Bakers usurps Skadden as world's largest firm with $2.27bn turnover

Baker & McKenzie has posted an 8 per cent rise in global revenue for the 2010-11 financial year, taking total income to a record $2.27bn.

This means Bakers, which has a June year-end, has regained its crown as the largest firm in the world by turnover, usurping Skadden Arps Slate Meagher & Flom. In 2010, the firm's last full financial year, Skadden turned over $2.15bn.

Average profit per equity partner (PEP) at Bakers also rose, by 7 per cent to $1.2m. The last time Bakers' PEP hit that level was in 2007-08.

The firm's chairman Eduardo Leite said Bakers had performed "very well in a challenging year".

"The most important metric is client recognition and that's what we're focusing on," added Leite. "Higher profits and revenue should be the consequence of better client service."

Bakers increased its revenue across all three of its geographic regions, led by particularly strong growth in Asia Pacific and Latin America. The results also show the impact of modest currency exchange benefits.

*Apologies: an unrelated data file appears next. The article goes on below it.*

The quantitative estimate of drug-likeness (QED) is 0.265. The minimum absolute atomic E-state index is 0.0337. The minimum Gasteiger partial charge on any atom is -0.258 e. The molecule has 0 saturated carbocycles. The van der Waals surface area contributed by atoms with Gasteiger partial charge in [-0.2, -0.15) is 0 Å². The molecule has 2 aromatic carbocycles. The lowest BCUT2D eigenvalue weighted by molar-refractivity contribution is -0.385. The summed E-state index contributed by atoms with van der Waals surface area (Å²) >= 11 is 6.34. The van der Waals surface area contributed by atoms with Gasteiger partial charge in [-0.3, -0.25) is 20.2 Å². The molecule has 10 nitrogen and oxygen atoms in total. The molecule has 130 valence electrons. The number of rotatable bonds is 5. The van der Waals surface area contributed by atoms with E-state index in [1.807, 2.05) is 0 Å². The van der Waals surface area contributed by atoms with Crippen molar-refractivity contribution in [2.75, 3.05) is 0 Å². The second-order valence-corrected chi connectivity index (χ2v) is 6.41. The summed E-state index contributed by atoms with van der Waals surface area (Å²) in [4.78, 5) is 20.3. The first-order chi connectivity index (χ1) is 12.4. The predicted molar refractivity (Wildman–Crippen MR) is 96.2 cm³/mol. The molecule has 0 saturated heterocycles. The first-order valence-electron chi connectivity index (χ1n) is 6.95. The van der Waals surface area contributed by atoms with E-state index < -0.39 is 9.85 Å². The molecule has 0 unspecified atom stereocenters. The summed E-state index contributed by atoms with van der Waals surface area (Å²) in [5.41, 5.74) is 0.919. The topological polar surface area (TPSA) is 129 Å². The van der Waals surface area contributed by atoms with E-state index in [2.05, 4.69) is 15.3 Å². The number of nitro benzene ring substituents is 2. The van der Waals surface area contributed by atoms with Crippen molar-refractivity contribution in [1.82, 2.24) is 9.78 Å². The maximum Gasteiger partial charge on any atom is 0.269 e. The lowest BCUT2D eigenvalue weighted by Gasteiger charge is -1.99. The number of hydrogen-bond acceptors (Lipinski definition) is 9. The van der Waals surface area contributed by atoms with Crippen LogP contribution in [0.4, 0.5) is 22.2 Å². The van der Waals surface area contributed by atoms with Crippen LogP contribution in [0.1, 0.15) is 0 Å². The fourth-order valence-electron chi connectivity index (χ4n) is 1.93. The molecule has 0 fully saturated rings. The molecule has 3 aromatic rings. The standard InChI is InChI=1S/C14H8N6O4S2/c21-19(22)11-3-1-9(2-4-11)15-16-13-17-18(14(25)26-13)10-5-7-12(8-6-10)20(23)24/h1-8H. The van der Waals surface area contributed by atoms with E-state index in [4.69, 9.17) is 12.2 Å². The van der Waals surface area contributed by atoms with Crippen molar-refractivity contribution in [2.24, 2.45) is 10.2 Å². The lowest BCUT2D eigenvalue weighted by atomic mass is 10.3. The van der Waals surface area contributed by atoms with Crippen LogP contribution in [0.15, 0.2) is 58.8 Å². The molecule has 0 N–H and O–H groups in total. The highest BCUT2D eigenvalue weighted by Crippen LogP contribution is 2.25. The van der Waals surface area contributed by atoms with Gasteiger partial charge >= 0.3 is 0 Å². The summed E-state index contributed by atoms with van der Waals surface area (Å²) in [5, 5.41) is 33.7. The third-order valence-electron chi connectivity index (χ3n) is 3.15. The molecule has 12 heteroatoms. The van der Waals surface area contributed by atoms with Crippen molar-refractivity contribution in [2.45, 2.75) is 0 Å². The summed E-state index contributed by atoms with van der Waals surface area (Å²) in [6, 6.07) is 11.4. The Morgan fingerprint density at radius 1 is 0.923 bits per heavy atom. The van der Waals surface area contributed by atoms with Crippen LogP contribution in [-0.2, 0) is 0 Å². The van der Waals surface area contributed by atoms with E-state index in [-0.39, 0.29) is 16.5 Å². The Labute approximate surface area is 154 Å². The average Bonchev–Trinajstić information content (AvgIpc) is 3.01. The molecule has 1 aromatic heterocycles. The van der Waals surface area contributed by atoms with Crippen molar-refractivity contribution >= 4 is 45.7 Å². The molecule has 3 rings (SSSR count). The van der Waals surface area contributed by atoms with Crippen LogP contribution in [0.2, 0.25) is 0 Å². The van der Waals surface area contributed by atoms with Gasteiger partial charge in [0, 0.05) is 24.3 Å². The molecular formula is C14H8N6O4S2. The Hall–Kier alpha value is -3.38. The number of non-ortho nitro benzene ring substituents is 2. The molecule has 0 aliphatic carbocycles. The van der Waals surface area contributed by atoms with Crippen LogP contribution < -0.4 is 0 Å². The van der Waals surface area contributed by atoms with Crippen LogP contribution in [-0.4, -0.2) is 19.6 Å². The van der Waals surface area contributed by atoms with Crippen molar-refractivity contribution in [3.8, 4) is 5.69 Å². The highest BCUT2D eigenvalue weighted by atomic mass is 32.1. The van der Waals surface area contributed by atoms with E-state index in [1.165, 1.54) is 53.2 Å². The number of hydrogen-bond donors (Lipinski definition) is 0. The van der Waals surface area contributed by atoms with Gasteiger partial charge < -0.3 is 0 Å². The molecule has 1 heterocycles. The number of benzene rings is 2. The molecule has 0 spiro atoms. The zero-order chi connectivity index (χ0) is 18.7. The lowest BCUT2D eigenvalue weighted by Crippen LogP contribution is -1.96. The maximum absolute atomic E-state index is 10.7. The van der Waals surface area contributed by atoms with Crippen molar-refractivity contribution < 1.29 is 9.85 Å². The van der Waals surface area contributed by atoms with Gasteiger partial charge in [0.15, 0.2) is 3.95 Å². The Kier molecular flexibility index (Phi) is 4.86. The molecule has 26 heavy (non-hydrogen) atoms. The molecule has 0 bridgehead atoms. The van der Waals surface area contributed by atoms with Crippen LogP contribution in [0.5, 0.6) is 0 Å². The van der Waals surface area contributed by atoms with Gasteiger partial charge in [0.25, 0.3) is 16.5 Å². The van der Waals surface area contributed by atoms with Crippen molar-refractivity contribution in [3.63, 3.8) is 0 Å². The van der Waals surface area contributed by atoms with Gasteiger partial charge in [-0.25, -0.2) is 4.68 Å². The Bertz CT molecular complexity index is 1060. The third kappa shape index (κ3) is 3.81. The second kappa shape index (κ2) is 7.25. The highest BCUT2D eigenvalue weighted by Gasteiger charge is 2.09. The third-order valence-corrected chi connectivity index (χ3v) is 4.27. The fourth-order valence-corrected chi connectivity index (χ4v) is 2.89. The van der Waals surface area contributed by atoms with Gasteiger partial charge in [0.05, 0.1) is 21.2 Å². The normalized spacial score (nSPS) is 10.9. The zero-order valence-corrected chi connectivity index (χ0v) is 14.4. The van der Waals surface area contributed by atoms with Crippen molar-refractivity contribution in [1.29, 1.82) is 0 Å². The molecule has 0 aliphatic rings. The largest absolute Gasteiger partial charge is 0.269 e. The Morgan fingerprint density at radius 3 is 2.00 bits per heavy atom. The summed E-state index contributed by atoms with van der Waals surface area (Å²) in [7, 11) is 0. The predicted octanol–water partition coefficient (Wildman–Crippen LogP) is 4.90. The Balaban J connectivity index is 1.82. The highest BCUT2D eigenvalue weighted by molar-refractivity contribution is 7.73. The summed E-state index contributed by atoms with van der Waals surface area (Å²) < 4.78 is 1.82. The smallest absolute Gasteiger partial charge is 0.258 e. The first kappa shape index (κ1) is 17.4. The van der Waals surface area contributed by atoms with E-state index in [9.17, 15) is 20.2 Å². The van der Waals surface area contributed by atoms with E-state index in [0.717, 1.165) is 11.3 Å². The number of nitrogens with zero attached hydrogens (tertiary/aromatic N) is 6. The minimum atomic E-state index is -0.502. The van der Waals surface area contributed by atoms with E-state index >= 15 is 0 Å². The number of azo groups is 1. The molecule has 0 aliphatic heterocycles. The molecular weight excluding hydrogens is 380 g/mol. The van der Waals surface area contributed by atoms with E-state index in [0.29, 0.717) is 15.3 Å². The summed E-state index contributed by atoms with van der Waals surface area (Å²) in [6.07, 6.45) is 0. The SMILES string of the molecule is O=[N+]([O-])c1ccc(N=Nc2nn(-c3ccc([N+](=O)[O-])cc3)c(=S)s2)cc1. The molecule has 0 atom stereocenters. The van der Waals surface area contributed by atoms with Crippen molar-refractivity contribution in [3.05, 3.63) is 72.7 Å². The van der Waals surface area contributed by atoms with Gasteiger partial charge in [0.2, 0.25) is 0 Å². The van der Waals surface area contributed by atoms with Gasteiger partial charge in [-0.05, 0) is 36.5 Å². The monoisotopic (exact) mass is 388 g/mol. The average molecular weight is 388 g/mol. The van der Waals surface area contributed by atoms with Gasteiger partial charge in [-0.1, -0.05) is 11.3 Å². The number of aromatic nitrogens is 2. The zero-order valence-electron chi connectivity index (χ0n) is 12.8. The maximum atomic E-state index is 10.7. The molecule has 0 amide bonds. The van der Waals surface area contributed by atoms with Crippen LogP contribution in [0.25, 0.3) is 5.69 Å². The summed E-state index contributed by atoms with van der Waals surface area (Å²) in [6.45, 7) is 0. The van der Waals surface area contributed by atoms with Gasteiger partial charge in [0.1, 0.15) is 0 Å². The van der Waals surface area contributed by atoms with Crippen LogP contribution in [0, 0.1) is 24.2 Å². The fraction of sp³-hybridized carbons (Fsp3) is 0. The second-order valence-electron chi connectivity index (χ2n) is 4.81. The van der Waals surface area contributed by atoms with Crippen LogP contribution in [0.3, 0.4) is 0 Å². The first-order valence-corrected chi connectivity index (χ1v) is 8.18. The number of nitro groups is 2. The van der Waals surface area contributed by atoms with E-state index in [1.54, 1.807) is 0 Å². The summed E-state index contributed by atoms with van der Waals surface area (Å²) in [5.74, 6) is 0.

Leite said the practice groups that showed the biggest growth in revenue were those related to regulatory matters such as compliance and tax while Bakers' projects group also showed a significant rise.

Leite would not comment on the performance of Bakers' London office, but revenue in the City is thought to have grown by around 1 per cent from last year's £119.5m.

Earlier this month Bakers confirmed it was freezing pay for its London associates at last year's levels, with trainee salaries recording the only rise in the City office (3 August 2011).

Leite, who described this as an "administrative" matter, claimed the firm was "very happy" with the way London had performed last year.

"We believe as a firm, both globally and in London, we've emerged from the downturn in a stronger market position than we went into it," Leite added.

Global lawyer headcount at Bakers rose from 3,738 to 3,805 while the total number of equity partners grew by two from 715 to 717.

By Matt Byrne

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